Anna was the teacher of the day on Saturday, as teacher Sharon had to facilitate a marathon new-tutor training across town.
It looks like we need to have a lesson to review technical skills and quality control. That's OK and a normal part of the learning process. Practice and patience make perfect.
There's still lots of enthusiasm, and it's spreading. Also, we've had a plan all along to expand the project to include crafts that the women enjoy, beyond making jewelry. Our group is starting to include quite a few Burmese Karen women and that should add a whole new element to the energy of our group. All of our Burmese students carry a lightweight, brightly colored, woven shoulder bag when they leave the house. I received one of these bags as a gift from a student, and the workmanship is lovely. We need to find out where the fabric is coming from. The blue bag pictured here was made by Htee Ku Paw and is modeled by teacher Melissa.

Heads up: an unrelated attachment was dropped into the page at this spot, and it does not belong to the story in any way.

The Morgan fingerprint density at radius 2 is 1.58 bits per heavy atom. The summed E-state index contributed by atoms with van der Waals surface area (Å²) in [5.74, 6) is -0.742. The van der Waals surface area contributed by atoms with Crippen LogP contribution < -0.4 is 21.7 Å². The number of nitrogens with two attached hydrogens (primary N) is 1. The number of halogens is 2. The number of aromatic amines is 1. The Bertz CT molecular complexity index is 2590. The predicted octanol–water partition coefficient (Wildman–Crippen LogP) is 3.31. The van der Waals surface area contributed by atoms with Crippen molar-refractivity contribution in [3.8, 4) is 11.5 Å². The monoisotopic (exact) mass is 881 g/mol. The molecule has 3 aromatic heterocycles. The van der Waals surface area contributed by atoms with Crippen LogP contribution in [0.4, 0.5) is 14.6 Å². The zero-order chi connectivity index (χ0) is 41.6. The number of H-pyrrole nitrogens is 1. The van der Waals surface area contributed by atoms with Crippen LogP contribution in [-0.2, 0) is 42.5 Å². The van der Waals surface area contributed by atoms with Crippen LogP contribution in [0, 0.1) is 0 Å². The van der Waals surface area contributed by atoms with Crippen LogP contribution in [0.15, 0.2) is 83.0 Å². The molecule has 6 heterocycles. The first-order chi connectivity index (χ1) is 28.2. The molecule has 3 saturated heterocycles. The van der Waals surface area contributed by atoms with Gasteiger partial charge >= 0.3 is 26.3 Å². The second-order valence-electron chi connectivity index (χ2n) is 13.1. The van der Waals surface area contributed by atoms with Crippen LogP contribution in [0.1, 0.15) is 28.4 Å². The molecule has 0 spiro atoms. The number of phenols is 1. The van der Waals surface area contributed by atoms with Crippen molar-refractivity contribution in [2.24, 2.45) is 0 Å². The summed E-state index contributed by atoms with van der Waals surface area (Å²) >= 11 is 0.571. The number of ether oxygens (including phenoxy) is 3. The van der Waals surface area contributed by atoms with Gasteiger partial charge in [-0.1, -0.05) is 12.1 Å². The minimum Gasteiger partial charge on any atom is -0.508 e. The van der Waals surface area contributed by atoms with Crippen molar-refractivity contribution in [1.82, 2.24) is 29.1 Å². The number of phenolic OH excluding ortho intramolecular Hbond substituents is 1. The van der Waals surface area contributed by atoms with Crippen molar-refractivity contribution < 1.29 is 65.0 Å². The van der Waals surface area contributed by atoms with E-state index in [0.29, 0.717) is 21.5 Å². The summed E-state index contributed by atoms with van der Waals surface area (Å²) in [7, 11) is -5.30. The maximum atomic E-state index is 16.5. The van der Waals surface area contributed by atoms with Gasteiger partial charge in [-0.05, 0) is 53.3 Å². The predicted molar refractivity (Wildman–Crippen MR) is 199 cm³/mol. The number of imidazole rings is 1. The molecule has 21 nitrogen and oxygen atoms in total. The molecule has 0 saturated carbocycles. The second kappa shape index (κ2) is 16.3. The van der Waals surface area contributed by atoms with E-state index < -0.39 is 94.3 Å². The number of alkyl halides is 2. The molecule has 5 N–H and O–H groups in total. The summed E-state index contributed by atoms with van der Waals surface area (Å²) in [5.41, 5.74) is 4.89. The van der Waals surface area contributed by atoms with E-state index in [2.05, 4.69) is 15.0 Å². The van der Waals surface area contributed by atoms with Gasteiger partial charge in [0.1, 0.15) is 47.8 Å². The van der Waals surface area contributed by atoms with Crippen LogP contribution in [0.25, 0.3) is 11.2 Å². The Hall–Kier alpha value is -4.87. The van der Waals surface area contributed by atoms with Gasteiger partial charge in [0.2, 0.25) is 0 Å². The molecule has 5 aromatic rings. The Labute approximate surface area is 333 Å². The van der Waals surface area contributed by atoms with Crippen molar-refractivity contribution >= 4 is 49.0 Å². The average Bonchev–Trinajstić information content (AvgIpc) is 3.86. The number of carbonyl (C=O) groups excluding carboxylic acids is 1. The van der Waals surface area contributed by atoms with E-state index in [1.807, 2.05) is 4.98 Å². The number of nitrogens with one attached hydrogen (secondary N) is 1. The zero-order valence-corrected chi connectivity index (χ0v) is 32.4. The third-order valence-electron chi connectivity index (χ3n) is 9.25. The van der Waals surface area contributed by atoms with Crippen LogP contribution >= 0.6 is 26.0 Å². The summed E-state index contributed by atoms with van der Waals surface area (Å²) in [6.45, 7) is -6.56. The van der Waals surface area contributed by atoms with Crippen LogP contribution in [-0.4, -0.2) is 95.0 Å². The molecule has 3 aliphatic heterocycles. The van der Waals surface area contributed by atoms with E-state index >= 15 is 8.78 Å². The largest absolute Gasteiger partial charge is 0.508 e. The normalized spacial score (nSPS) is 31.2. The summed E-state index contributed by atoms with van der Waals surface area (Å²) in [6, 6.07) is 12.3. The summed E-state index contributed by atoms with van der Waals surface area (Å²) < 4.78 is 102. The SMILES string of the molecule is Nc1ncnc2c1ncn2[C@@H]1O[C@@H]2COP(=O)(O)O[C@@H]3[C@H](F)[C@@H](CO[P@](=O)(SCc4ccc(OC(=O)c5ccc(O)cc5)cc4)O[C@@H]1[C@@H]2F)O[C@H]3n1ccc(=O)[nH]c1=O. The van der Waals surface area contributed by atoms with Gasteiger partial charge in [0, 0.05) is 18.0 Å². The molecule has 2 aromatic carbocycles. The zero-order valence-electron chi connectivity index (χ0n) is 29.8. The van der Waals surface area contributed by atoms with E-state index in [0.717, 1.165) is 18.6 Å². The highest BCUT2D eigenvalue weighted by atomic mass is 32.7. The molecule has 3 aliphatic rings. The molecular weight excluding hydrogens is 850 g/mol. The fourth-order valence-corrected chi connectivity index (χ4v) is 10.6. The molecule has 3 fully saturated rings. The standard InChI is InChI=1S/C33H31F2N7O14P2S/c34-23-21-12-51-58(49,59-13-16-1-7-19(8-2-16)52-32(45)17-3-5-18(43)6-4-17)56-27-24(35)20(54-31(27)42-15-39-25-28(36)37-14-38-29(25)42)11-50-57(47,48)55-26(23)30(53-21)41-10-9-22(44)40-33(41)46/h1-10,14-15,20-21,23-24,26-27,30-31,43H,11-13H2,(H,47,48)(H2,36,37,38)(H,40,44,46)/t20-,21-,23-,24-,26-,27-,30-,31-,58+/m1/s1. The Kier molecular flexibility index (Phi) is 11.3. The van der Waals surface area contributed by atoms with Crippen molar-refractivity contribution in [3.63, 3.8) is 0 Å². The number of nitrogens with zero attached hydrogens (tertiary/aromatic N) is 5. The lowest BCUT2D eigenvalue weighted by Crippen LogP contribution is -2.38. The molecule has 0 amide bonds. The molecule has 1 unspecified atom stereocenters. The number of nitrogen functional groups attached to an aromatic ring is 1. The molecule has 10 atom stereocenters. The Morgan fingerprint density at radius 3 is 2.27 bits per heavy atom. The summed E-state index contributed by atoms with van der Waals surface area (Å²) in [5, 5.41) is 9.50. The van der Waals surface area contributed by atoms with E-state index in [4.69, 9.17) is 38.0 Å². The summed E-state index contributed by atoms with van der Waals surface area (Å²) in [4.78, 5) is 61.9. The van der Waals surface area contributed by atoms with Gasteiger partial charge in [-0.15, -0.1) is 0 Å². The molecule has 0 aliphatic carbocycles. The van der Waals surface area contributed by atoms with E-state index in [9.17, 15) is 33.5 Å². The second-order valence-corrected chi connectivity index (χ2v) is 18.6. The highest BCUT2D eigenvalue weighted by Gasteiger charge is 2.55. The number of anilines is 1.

There are so many exciting--almost overwhelming--developments coming to our project, it's hard to take it all in. We've only been at this about ten weeks (!!), although it seems like so much longer. We're on a really sharp learning curve as organizers, as teachers, as mentors, and as business women. Is this very different from how the refugee women feel when they arrive in this country and need to function here almost immediately? The American Bead Women have the advantage of language, but that doesn't mean we always know what we're doing. Everyone working on this project is growing in totally unanticipated ways. What a gift.